Back on the ascent it took everything I had to get to the top. The path levelled out and we ambled our way across the last few kilometres to Rifugio Maison Vielle where, after six hours of non stop hiking, we collapsed on a bench outside. Exhausted and in pain we decided to break out a new revolution for us – self cooking meals in a bag – absolute genius!
It was only 2.30pm and we had has smashed out a big day. With the promise of a relaxing afternoon/evening in town and buoyed by the consumption of some energy we resurrected our dreary bodies in search of some transport down. Disaster! Apparently the ski lifts don’t run here in the summer months and we were now faced with a joint crunching, blister bursting, soul crushing descent down into town.
Nestled in a steep sided valley junction of text book beauty Courmyour has everything going for it as a tourist location in Winter and Summer and with the sun shining there was a noticeably lively buzz in the atmosphere as we limped into the town square. Tourist information found us the cheapest one star accommodation possible with an available room and it wasn’t to long before we were collapsed on an actual bed negotiating who got to use the only communal shower first.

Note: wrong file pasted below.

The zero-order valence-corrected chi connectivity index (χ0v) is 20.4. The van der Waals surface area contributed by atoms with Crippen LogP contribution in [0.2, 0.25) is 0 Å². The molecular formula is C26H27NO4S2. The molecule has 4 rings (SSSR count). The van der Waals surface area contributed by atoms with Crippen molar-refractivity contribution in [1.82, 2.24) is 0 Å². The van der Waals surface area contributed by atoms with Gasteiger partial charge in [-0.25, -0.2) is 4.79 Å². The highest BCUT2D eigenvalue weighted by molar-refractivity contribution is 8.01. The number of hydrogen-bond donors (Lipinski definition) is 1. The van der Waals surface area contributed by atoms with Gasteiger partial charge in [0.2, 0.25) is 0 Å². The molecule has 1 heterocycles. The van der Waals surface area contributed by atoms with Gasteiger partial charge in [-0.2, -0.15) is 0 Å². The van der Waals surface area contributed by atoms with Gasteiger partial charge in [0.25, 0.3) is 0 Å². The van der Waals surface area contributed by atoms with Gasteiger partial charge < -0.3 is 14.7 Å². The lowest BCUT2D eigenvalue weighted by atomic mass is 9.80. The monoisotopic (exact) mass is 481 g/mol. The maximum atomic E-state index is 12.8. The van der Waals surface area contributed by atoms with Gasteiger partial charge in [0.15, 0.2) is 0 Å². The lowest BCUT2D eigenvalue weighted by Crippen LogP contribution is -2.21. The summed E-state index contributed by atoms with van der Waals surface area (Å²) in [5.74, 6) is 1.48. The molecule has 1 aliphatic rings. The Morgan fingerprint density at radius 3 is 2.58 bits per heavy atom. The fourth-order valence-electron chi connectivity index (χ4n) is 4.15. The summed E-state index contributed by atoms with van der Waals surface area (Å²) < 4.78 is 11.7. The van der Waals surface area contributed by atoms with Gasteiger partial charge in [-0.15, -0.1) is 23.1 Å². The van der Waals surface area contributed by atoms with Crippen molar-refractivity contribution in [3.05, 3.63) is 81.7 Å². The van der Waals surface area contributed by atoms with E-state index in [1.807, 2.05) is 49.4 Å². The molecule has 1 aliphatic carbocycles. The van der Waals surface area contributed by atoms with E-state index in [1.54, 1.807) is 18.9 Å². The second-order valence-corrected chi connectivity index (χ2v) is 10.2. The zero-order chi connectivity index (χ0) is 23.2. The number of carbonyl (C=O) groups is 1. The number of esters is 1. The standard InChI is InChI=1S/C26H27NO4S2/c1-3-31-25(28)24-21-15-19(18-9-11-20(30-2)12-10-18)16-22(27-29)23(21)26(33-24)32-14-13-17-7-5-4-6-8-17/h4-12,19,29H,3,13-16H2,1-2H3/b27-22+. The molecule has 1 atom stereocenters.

Skin scrubbed, blisters counted (Luke 10, Andy – 0) and fresh clothes on we felt brand new (well, more reconditioned) and ready to reward ourselves with food and beer. With a plentiful selection of bustling bistros available to us we did the only thing you could do on your first stay in an Italian town – find the restaurant that served the biggest and best pizza – the perfect end to and epic day.
Day 4: Courmyour – Rifugio Elena (24km)
Refreshed and ready we were looking forwards to get back out into the mountains and covering some ground again. Walking up through the upper slopes of Courmyour heading into the Val Sapin we donned happy faces and an air of enthusiasm which lasted only up until the end of the valley where the path turned dramatically up hill, up hill in the tune of 800m in an energy sapping 3km. Happy thoughts of beer and pizza where but distant memories as we approached the top of the Col De Sapin (2436m). Luke was ok being “the fit one” but I was struggling and cursing my way through promises to work on my fitness when I return home.